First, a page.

Self Evident Media

Self Evident Media

Self Evident (hear our trailer) offers a space to engage with reported stories, personal histories, and participatory local events — all by and about Asian Americans who have been confronting this question for generations. Starting with a podcast with intent to improve Asian American representation in public radio, we’ve spent

Self Evident Media

Self Evident (hear our trailer) offers a space to engage with reported stories, personal histories, and participatory local events — all by and about Asian Americans who have been confronting this question for generations. Starting with a podcast with intent to improve Asian American representation in public radio, we’ve spent four years working from the grassroots to build a home for the full range of Asian American perspectives so often erased from the national discourse. Each episode presents an in-depth audio documentary or radically open conversations that help listeners of all backgrounds take on the tough questions about who we are. Our mission is to empower local communities to share stories and build relationships around the value of self-representation. Listeners tell us that they love Self Evident because we help them understand America from diverse perspectives, effect personal change, and take action with those closest to them to help move our country towards healing and justice. The work we’ve done to produce nuanced and challenging stories about Asian Americans — then collaborate with local listeners to spur restorative dialogue around those stories — has underscored how storytelling can grow the capacity for underrepresented people to create structures of mutual support with each other.

About the Organization:

Self Evident (hear our trailer) offers a space to engage with reported stories, personal histories, and participatory local events — all by and about Asian Americans who have been confronting this question for generations. Starting with a podcast with intent to improve Asian American representation in public radio, we’ve spent four years working from the grassroots to build a home for the full range of Asian American perspectives so often erased from the national discourse. Each episode presents an in-depth audio documentary or radically open conversations that help listeners of all backgrounds take on the tough questions about who we are. Our mission is to empower local communities to share stories and build relationships around the value of self-representation. Listeners tell us that they love Self Evident because we help them understand America from diverse perspectives, effect personal change, and take action with those closest to them to help move our country towards healing and justice. The work we’ve done to produce nuanced and challenging stories about Asian Americans — then collaborate with local listeners to spur restorative dialogue around those stories — has underscored how storytelling can grow the capacity for underrepresented people to create structures of mutual support with each other.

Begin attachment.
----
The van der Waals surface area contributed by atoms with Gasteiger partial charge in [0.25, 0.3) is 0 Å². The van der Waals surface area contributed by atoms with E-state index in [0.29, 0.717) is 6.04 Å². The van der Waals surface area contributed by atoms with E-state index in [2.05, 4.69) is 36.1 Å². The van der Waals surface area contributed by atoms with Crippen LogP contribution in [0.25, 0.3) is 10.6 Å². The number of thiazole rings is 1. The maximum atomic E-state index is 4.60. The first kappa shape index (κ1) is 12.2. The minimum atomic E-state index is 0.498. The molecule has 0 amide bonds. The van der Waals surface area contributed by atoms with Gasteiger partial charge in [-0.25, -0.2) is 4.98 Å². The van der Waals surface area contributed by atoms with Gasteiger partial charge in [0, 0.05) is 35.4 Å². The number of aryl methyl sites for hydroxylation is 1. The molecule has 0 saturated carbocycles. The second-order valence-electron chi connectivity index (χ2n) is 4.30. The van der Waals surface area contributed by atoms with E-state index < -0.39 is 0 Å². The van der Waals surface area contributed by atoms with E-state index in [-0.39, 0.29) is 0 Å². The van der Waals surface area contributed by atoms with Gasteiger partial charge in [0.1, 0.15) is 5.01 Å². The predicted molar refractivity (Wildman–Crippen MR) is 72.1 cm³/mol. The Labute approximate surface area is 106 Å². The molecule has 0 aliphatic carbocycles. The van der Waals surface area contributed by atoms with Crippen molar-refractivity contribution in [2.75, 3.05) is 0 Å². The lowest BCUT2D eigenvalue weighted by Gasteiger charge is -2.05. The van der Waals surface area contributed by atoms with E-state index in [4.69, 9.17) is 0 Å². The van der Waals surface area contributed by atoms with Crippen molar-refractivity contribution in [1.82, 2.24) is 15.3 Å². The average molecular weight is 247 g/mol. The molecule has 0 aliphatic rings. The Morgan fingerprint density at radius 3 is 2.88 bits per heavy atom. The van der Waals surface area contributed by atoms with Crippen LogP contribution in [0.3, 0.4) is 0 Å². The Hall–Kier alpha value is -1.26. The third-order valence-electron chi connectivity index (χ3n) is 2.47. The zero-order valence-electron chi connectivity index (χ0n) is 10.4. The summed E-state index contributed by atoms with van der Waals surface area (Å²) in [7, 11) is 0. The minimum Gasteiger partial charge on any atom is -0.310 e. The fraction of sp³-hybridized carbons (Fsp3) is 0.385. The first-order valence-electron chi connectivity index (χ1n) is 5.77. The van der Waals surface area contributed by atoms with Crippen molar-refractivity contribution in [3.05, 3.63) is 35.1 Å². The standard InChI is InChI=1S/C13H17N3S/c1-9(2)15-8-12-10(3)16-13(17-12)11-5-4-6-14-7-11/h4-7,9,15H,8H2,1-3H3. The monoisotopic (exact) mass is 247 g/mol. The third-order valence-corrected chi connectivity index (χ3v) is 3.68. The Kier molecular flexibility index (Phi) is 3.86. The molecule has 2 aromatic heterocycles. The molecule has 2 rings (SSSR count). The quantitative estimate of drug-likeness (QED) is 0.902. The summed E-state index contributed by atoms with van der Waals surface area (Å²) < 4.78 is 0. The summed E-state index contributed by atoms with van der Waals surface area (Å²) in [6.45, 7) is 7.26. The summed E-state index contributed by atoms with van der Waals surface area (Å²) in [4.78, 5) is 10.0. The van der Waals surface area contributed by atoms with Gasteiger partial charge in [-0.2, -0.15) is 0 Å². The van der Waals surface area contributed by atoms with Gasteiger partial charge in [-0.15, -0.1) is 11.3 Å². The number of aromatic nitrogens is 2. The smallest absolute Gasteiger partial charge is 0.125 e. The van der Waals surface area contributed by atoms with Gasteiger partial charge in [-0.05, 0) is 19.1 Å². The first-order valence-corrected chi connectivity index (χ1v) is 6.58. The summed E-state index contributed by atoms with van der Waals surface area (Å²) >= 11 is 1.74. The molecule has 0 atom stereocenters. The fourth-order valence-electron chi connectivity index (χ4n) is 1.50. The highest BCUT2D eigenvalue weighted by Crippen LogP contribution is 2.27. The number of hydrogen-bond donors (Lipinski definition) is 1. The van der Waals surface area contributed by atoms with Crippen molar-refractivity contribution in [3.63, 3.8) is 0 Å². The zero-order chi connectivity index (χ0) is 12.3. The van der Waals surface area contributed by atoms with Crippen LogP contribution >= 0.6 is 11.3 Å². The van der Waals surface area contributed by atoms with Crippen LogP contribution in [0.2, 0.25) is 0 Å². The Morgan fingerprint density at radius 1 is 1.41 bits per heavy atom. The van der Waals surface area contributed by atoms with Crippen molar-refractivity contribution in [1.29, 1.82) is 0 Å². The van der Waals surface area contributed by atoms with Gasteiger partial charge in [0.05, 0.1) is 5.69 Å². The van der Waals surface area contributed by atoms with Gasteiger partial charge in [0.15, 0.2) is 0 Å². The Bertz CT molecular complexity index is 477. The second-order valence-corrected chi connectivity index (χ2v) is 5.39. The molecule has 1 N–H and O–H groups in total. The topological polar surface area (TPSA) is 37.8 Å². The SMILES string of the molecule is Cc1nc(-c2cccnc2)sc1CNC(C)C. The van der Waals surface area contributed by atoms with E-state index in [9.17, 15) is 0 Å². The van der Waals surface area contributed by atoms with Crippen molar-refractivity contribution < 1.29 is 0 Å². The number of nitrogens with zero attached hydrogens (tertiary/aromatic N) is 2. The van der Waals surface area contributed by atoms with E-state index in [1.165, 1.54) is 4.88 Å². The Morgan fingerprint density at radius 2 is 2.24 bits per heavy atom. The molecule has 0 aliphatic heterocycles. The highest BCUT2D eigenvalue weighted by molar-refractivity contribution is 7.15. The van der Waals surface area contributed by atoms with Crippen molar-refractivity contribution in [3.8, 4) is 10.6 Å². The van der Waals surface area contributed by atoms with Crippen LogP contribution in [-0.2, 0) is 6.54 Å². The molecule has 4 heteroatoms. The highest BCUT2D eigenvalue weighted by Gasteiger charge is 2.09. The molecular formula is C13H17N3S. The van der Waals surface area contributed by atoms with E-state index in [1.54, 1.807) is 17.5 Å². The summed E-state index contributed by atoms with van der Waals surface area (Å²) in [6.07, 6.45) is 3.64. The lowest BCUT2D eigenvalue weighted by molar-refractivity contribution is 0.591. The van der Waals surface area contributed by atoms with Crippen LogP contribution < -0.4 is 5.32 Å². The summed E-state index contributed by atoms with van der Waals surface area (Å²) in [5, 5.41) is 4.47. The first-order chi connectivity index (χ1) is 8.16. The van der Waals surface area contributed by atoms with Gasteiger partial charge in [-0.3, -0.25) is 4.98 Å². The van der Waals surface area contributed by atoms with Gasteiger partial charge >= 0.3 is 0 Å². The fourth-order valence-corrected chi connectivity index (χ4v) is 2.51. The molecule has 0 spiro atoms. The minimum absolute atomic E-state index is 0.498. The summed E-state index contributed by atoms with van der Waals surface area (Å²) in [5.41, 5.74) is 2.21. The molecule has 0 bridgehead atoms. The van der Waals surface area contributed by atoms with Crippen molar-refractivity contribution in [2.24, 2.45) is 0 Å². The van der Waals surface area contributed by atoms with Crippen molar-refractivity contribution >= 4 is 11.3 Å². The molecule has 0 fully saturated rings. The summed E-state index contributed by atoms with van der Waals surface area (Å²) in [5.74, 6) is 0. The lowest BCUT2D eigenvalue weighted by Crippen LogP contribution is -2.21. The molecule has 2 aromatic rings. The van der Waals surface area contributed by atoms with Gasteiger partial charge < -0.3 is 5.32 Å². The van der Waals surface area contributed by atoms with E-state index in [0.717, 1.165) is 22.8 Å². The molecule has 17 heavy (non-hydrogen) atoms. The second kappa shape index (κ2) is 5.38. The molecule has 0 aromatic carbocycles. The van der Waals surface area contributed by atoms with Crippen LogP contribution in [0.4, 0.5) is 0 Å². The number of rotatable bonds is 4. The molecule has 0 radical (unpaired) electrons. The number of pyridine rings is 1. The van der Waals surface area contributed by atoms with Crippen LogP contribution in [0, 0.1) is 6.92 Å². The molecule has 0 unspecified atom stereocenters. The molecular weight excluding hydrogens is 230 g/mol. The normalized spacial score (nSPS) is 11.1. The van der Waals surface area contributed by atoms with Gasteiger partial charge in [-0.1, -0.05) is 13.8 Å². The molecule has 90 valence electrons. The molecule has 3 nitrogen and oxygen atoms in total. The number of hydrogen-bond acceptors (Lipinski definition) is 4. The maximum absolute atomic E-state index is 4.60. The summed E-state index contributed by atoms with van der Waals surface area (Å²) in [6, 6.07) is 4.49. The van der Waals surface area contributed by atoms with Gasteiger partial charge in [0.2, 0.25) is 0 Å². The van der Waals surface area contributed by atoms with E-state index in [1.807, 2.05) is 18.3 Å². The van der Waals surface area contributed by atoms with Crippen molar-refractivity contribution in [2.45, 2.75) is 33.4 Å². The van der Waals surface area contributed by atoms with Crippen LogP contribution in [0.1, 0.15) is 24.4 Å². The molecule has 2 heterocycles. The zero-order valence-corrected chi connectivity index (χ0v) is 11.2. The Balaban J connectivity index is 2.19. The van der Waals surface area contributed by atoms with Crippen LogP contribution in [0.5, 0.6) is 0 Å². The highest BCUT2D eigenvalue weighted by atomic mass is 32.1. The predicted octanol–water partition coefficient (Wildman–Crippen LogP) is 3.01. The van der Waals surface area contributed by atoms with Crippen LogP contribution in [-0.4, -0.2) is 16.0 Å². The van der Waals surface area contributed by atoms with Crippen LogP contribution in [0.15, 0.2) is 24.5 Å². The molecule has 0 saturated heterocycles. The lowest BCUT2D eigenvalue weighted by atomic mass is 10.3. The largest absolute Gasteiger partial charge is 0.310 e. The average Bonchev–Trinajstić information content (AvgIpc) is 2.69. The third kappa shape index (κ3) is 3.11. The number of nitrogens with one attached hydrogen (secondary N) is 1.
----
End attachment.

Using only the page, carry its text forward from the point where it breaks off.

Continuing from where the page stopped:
organizational budget

$100,000 - $500,000

existence for

0-5 Years

Organization benefits AAPIs residing in the following state(s):

Texas

organizational budget

$100,000 - $500,000

existence for

0-5 Years

Organization benefits AAPIs residing in the following state(s):

Texas

The Issue: